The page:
CASE 18402 Published on 07.12.2023

A combined patellar stripping and tibial periosteal sleeve fracture


Musculoskeletal system

Case Type

Clinical Cases


Frédéric Claerhoudt 1,2, Frederiek Laloo 3, Koenraad Verstraete 1

1 Ghent University and Ghent University Hospital, Ghent, Belgium

2 St. Jan General Hospital, Bruges, Belgium

3 St. Lucas General Hospital, Ghent, Belgium


9 years, female

Area of Interest Musculoskeletal bone, Musculoskeletal joint, Musculoskeletal soft tissue ; Imaging Technique Digital radiography, MR
Clinical History

A 9-year-old girl was referred to the emergency department after falling from an electric scooter. The emergency physician noticed a swollen right knee and patella alta. During the clinical examination, the patient was unable to perform active knee extension. No previous medical history was known.

Imaging Findings

A lateral radiograph of the right knee demonstrated a patella alta, an irregular delineated bone fragment anterior to the femoral condyles, and a small amount of fluid in the suprapatellar recess (Figure 1).

The T1 and T2 FS weighted MR images showed periosteal stripping at the apex of the patella combined with a slack patellar tendon and a small bone fragment at the base of the patella (Figures 2 and 3). The bone fragment consists of a hypointense cortex and isointense to slightly hypointense trabecular bone (Figure 3) and is connected to the tibia by a small strand of T1 and T2 hypointense periosteum (Figures 2 and 3).

The patellar tendon is buckled and oedematous, hence the slight T2 hyperintense signal (Figure 2).

These findings confirm a patellar periosteal stripping proximally and a tibial periosteal sleeve avulsion fracture distally.

Additionally, there was a rupture of both the medial and lateral patellofemoral retinacula (Figure 4).


Sleeve fractures are characterised by the avulsion of a strand of cartilage or periosteum, with or without pieces of cortical and sometimes trabecular bone, and occur in skeletally immature patients [1,2].

Sleeve fractures from the inferior patellar pole are rare, but they are a well-recognized entity in children after trauma [1]. Even though the incidence of patellar fractures in children is only 1%, the patellar sleeve fracture is the most common type of patellar fracture in patients younger than 16, at 57% of all patellar fractures. The peak incidence is at 12.7 years old, with a male-to-female ratio of 3:1 [3].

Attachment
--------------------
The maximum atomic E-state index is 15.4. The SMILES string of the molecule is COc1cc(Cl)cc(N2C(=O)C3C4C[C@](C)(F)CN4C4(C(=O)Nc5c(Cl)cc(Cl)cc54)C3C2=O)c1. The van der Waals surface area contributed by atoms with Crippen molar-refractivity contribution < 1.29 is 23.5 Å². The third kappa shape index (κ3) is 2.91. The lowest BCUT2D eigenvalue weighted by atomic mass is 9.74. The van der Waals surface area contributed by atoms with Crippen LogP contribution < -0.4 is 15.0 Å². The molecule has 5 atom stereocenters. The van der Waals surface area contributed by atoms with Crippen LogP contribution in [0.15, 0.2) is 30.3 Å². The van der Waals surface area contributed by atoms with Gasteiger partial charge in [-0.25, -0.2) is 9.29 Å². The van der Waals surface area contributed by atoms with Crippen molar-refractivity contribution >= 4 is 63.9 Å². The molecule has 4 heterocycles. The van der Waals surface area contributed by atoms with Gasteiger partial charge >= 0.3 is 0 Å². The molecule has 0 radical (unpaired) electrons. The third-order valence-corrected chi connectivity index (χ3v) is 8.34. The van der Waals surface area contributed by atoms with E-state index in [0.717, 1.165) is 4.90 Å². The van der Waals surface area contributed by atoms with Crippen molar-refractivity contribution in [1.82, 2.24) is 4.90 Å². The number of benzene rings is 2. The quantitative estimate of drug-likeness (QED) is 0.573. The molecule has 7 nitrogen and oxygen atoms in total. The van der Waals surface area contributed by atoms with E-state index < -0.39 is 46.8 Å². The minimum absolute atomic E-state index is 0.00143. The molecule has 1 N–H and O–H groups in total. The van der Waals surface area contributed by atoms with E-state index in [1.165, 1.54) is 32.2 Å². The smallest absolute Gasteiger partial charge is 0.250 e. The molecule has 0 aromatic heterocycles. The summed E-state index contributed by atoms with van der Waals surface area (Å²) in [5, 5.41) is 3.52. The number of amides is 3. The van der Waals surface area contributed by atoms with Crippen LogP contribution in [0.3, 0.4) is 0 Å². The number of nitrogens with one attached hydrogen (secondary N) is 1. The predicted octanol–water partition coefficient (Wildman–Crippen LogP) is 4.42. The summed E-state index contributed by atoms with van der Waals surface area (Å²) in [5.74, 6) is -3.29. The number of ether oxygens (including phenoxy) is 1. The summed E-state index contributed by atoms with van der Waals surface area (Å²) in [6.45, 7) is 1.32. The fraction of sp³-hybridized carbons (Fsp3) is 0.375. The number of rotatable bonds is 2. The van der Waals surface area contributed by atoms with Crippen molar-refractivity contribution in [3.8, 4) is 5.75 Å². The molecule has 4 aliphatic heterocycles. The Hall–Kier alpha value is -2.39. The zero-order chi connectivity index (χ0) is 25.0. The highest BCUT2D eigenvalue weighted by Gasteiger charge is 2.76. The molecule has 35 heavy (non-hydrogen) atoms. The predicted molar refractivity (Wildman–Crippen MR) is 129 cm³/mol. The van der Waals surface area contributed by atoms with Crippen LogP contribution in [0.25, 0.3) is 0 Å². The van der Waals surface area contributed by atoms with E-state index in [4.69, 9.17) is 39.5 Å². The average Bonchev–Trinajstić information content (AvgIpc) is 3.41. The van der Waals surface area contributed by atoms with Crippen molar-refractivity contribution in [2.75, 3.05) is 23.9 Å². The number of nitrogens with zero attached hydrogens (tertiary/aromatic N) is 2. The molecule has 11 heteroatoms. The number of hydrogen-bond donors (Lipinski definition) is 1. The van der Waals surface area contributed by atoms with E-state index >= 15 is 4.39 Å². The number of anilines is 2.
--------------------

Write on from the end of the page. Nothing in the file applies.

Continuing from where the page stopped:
Much more rare is the tibial periosteal sleeve fracture. It is a rare variant of the tibial tuberosity avulsion fracture and wasn’t originally included in the Watson-Jones or Ogden classifications of tibial tuberosity avulsion fractures. Several authors have now proposed to include these fractures in a modified classification [1,2].

Bifocal patellar tendon avulsion lesions are extremely rare [4]. This case depicts a patient with a combined patellar periosteal stripping and a tibial periosteal sleeve fracture.

Forced knee flexion with simultaneous forceful quadriceps muscle contraction causes a high tensile force at the patellar apex and the tibial apophysis. In children, these forces can cause avulsion fractures [1,4].

A suggestive history, combined with a joint effusion, a high-riding patella and loss of active extension, is very suggestive of a patellar tendon injury [1,4). MR imaging is required for the evaluation of the affected parts of the tendon, i.e., origin, tendon or insertion [4].

Treatment of these avulsion fractures consists of open reduction and internal fixation by an orthopaedic surgeon and suturing of the periosteum. The patient-reported outcome is excellent [1,4].

Take home message

Children with a swollen knee, a patella alta and a history of forced knee flexion who can’t perform active knee extension should be examined for a patellar tendon injury. These injuries can be suspected on plain radiography but are better recognized on MRI as bone fragments with a connected strand of periosteum. An orthopaedic surgeon can treat these fractures with an excellent patient-reported outcome.

All patient data have been completely anonymised throughout the entire manuscript and related files.

Differential Diagnosis List
Patellar apex sleeve fracture
Patellar fracture
Tibial tubercle avulsion fracture
Combined patellar stripping and tibial periosteal sleeve fracture
Rupture of the patellar tendon
Patellar dislocation
Final Diagnosis
Combined patellar stripping and tibial periosteal sleeve fracture
Case information
DOI: 10.35100/eurorad/case.18402
ISSN: 1563-4086